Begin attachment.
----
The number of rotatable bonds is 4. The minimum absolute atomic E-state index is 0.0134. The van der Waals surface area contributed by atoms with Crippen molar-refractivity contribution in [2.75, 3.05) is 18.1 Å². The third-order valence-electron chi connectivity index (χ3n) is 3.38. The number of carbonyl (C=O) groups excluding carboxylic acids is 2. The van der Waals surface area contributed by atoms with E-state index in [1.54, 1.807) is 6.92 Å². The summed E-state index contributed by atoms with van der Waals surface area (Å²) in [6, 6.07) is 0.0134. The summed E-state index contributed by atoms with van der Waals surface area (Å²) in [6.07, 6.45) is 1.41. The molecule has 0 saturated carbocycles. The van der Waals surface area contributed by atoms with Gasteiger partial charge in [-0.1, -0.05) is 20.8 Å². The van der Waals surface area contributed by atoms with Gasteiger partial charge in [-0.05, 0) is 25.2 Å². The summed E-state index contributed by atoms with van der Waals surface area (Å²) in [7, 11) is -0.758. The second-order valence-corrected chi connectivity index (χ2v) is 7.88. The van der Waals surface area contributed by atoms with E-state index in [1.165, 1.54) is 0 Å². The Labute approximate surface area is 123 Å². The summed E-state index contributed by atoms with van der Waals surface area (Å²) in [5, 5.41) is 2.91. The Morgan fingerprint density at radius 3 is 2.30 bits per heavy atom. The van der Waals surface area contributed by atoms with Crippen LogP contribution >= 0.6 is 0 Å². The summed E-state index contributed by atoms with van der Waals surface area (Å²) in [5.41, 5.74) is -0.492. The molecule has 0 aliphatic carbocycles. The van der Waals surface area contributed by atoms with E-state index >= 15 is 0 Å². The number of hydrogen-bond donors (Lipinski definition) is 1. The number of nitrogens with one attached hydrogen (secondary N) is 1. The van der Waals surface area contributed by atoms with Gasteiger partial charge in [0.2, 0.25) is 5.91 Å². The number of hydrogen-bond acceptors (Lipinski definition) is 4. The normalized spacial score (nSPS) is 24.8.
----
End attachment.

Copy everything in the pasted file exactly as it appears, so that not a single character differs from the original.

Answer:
The number of rotatable bonds is 4. The minimum absolute atomic E-state index is 0.0134. The van der Waals surface area contributed by atoms with Crippen molar-refractivity contribution in [2.75, 3.05) is 18.1 Å². The third-order valence-electron chi connectivity index (χ3n) is 3.38. The number of carbonyl (C=O) groups excluding carboxylic acids is 2. The van der Waals surface area contributed by atoms with E-state index in [1.54, 1.807) is 6.92 Å². The summed E-state index contributed by atoms with van der Waals surface area (Å²) in [6, 6.07) is 0.0134. The summed E-state index contributed by atoms with van der Waals surface area (Å²) in [6.07, 6.45) is 1.41. The molecule has 0 saturated carbocycles. The van der Waals surface area contributed by atoms with Gasteiger partial charge in [-0.1, -0.05) is 20.8 Å². The van der Waals surface area contributed by atoms with Gasteiger partial charge in [-0.05, 0) is 25.2 Å². The summed E-state index contributed by atoms with van der Waals surface area (Å²) in [7, 11) is -0.758. The second-order valence-corrected chi connectivity index (χ2v) is 7.88. The van der Waals surface area contributed by atoms with E-state index in [1.165, 1.54) is 0 Å². The Labute approximate surface area is 123 Å². The summed E-state index contributed by atoms with van der Waals surface area (Å²) in [5, 5.41) is 2.91. The Morgan fingerprint density at radius 3 is 2.30 bits per heavy atom. The van der Waals surface area contributed by atoms with Crippen LogP contribution >= 0.6 is 0 Å². The summed E-state index contributed by atoms with van der Waals surface area (Å²) in [5.41, 5.74) is -0.492. The molecule has 0 aliphatic carbocycles. The van der Waals surface area contributed by atoms with E-state index >= 15 is 0 Å². The number of hydrogen-bond donors (Lipinski definition) is 1. The number of nitrogens with one attached hydrogen (secondary N) is 1. The van der Waals surface area contributed by atoms with Gasteiger partial charge in [0.2, 0.25) is 5.91 Å². The number of hydrogen-bond acceptors (Lipinski definition) is 4. The normalized spacial score (nSPS) is 24.8.